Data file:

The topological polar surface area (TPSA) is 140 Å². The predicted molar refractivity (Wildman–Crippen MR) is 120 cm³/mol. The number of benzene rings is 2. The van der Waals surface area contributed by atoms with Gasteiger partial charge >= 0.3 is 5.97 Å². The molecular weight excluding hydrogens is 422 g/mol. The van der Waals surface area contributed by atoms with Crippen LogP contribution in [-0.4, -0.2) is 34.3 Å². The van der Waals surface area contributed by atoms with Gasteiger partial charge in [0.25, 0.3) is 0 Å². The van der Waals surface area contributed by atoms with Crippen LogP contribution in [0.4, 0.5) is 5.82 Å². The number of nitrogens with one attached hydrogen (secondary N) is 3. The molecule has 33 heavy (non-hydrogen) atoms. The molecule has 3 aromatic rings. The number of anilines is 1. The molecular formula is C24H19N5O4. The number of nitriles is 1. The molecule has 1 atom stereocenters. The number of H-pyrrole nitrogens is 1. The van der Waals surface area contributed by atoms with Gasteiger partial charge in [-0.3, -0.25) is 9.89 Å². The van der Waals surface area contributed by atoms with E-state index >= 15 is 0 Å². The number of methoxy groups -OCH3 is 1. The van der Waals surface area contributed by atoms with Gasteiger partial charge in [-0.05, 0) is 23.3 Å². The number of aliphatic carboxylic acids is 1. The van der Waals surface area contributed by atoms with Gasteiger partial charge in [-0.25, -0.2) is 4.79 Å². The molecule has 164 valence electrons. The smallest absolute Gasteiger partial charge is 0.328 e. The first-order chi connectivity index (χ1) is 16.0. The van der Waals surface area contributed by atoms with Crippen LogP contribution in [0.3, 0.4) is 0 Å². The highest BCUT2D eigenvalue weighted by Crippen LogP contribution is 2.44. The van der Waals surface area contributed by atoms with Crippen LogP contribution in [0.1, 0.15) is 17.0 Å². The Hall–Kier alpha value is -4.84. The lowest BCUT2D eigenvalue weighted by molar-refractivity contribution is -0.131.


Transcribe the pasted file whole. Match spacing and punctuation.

The topological polar surface area (TPSA) is 140 Å². The predicted molar refractivity (Wildman–Crippen MR) is 120 cm³/mol. The number of benzene rings is 2. The van der Waals surface area contributed by atoms with Gasteiger partial charge >= 0.3 is 5.97 Å². The molecular weight excluding hydrogens is 422 g/mol. The van der Waals surface area contributed by atoms with Crippen LogP contribution in [-0.4, -0.2) is 34.3 Å². The van der Waals surface area contributed by atoms with Gasteiger partial charge in [0.25, 0.3) is 0 Å². The van der Waals surface area contributed by atoms with Crippen LogP contribution in [0.4, 0.5) is 5.82 Å². The number of nitrogens with one attached hydrogen (secondary N) is 3. The molecule has 33 heavy (non-hydrogen) atoms. The molecule has 3 aromatic rings. The number of anilines is 1. The molecular formula is C24H19N5O4. The number of nitriles is 1. The molecule has 1 atom stereocenters. The number of H-pyrrole nitrogens is 1. The van der Waals surface area contributed by atoms with Gasteiger partial charge in [-0.3, -0.25) is 9.89 Å². The van der Waals surface area contributed by atoms with E-state index >= 15 is 0 Å². The number of methoxy groups -OCH3 is 1. The van der Waals surface area contributed by atoms with Gasteiger partial charge in [-0.05, 0) is 23.3 Å². The number of aliphatic carboxylic acids is 1. The van der Waals surface area contributed by atoms with Gasteiger partial charge in [-0.25, -0.2) is 4.79 Å². The molecule has 164 valence electrons. The smallest absolute Gasteiger partial charge is 0.328 e. The first-order chi connectivity index (χ1) is 16.0. The van der Waals surface area contributed by atoms with Crippen LogP contribution in [0.3, 0.4) is 0 Å². The highest BCUT2D eigenvalue weighted by Crippen LogP contribution is 2.44. The van der Waals surface area contributed by atoms with Crippen LogP contribution in [0.1, 0.15) is 17.0 Å². The Hall–Kier alpha value is -4.84. The lowest BCUT2D eigenvalue weighted by molar-refractivity contribution is -0.131.